Chapter 18 : Group C and Group G Streptococcal Infections: Epidemiologic and Clinical Aspects

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Streptococci possessing Lancefield group C and G cell wall carbohydrates are heterogeneous in regard to biochemical reactions, hemolytic characteristics, predilection for host species, and clinical illnesses produced in humans and animals. These organisms are found as commensals in the throat, skin, and occasionally the female genitourinary tract, and their epidemiologic patterns and clinical manifestations reflect this distribution. This chapter focuses on the more common infections caused by subsp. , as well as on the few reported human cases caused by subsp. , subsp. , subsp. , and . Strains of these streptococci have been associated with infections of many body sites. Treatment with penicillin is adequate under most circumstances.

Citation: Baracco G, Bisno A. 2006. Group C and Group G Streptococcal Infections: Epidemiologic and Clinical Aspects, p 222-229. In Fischetti V, Novick R, Ferretti J, Portnoy D, Rood J (ed), Gram-Positive Pathogens, Second Edition. ASM Press, Washington, DC. doi: 10.1128/9781555816513.ch18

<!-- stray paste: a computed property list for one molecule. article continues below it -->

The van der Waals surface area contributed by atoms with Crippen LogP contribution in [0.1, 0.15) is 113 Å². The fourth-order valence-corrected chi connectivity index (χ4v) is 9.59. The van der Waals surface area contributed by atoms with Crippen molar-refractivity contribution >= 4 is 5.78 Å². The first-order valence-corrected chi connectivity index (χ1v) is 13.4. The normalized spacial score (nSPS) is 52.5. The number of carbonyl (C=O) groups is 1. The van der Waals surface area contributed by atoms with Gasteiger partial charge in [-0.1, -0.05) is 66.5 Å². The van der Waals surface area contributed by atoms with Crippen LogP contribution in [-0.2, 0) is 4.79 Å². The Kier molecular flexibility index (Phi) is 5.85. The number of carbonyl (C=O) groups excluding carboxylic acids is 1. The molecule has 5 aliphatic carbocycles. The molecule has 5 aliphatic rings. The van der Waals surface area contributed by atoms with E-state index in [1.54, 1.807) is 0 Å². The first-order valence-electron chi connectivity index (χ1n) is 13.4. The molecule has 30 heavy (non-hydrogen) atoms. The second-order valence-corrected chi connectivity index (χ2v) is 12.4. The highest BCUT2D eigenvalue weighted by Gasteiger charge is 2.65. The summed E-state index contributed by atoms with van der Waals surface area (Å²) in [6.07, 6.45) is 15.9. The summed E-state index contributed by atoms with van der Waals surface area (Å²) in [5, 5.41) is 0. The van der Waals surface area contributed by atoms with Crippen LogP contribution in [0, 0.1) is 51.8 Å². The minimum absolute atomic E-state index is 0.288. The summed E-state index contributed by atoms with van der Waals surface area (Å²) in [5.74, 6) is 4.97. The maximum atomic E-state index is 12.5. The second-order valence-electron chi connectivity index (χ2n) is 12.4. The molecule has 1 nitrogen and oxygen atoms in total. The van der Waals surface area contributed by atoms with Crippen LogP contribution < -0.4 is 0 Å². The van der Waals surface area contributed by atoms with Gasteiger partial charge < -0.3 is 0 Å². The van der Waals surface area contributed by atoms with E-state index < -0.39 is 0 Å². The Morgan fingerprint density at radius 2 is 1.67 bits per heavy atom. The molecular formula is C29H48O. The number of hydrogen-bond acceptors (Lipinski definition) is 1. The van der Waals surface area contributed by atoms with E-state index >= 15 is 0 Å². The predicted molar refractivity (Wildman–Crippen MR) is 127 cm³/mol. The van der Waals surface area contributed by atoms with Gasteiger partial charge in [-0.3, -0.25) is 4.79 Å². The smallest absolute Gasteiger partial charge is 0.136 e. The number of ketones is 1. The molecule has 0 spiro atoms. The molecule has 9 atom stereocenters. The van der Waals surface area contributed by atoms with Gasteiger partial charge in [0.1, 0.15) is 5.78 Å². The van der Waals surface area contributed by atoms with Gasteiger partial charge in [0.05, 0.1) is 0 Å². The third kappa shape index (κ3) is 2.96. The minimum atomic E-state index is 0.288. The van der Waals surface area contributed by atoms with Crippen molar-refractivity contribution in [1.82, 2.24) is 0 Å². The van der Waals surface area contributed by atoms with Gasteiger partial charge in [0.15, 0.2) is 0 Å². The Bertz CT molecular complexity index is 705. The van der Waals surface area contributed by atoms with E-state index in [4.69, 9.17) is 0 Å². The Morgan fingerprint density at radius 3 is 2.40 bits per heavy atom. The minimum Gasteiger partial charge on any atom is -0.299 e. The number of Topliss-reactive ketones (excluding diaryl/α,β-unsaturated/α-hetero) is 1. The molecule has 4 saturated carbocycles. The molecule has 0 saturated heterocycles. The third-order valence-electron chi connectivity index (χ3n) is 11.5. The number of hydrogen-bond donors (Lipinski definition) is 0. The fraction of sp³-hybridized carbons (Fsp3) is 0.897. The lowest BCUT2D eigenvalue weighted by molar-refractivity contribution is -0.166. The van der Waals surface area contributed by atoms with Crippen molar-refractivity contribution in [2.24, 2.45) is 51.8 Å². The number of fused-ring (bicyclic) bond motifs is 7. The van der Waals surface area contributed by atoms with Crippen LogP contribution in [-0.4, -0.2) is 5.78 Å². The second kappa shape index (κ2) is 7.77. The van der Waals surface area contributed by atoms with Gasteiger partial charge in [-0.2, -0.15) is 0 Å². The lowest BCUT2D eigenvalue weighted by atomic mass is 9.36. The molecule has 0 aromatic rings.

Key Concept Ranking

Cardiovascular Diseases
Respiratory Diseases
Toxic Shock Syndrome
Skin Infections
Streptococcus dysgalactiae
Streptococcus constellatus
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Generic image for table

Human and animal streptococci expressing Lancefield C and G cell-wall antigens

Reprinted from reference with permission of Elsevier.

Isolates with the group A antigen have also been described.

Citation: Baracco G, Bisno A. 2006. Group C and Group G Streptococcal Infections: Epidemiologic and Clinical Aspects, p 222-229. In Fischetti V, Novick R, Ferretti J, Portnoy D, Rood J (ed), Gram-Positive Pathogens, Second Edition. ASM Press, Washington, DC. doi: 10.1128/9781555816513.ch18

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